|Michael Bell is a senior policy advisor at Engineers Australia.|
Australia has all the raw materials to be an advanced manufacturing powerhouse – if it can overcome some of the obstacles in its way.
Australia’s manufacturing sector is chronically undervalued, with many unaware of its size and importance.
But the $100b sector employs more than 800,000 people and is the second largest source of business research and development.
And while Australia can’t compete with lower labour-cost economies in traditional manufacturing, the rise of industry 4.0 technologies, along with Australia’s abundant material resources and highly educated workforce, puts us in a position of great possibility.
Late last month, the National Reconstruction Fund made its way through both houses of Parliament, setting Australia up for a $15b public investment in rebuilding Australia’s industrial base, with $1b of that earmarked for fostering advanced manufacturing.
Engineers will be foundational to any successful efforts to bolster advanced manufacturing, as engineering itself is a foundational aspect of advanced manufacturing.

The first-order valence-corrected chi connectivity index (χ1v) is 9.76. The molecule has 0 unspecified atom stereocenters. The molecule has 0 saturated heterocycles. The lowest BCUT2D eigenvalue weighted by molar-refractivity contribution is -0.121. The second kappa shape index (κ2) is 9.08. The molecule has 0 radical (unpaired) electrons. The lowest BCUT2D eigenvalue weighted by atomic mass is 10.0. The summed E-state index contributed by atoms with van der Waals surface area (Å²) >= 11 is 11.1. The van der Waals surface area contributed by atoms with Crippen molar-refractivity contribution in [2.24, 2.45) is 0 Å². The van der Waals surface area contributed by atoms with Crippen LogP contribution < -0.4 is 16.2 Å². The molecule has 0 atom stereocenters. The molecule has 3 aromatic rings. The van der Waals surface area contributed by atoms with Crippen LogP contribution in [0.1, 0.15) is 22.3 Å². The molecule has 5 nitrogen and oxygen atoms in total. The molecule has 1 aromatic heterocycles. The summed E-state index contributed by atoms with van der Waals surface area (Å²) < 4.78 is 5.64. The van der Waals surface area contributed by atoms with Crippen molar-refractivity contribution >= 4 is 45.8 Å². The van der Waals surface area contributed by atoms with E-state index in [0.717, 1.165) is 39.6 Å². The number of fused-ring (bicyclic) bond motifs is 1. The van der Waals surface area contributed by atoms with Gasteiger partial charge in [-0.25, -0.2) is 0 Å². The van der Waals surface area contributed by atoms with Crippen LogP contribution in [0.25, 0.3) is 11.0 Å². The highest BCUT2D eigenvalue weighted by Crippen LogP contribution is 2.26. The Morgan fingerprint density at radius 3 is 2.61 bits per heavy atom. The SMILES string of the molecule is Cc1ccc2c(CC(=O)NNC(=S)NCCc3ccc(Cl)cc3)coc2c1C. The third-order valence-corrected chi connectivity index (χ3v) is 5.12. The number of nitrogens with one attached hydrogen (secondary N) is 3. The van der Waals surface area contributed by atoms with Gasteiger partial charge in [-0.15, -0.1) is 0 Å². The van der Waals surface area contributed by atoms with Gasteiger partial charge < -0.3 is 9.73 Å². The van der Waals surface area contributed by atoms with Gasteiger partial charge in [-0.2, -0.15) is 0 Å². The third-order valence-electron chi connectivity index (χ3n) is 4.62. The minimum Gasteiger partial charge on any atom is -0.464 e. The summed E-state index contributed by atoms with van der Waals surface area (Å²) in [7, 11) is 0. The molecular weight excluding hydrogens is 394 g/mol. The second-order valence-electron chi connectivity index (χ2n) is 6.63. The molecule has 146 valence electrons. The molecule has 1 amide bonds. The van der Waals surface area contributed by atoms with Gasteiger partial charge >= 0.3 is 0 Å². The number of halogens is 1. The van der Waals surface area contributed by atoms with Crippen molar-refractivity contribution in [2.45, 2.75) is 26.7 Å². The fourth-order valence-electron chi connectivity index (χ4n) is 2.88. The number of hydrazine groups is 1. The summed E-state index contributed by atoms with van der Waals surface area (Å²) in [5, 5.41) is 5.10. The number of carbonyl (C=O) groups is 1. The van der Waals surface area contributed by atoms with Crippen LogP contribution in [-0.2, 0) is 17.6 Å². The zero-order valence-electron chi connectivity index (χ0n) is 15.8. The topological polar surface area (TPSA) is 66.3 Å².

Through an engineer’s ability to innovate and problem solve, they engage in research and development, a pre-production aspect of advanced manufacturing which creates the greatest value.
From here, having provided and proven the concept during research and development, engineers engage in design integration. Starting with analysis of advanced materials, they will look for competitive advantage through assessing different material options.
Through this assessment an engineer can consider circular economy principles, and product functionality by looking at aspects such as weight, strength and logistical compatibility.
But there are some challenges we must overcome to seize this opportunity. Solving them will require both government, private industry and professional associations such as Engineers Australia to all play their part.
Australia is far from the only nation stepping up its focus on advanced manufacturing capabilities. Supply-chain weaknesses highlighted by the pandemic, ongoing geopolitical tensions and concern around the carbon footprint of large volumes of exports are all prompting widespread recognition of the need for sovereign manufacturing capacity.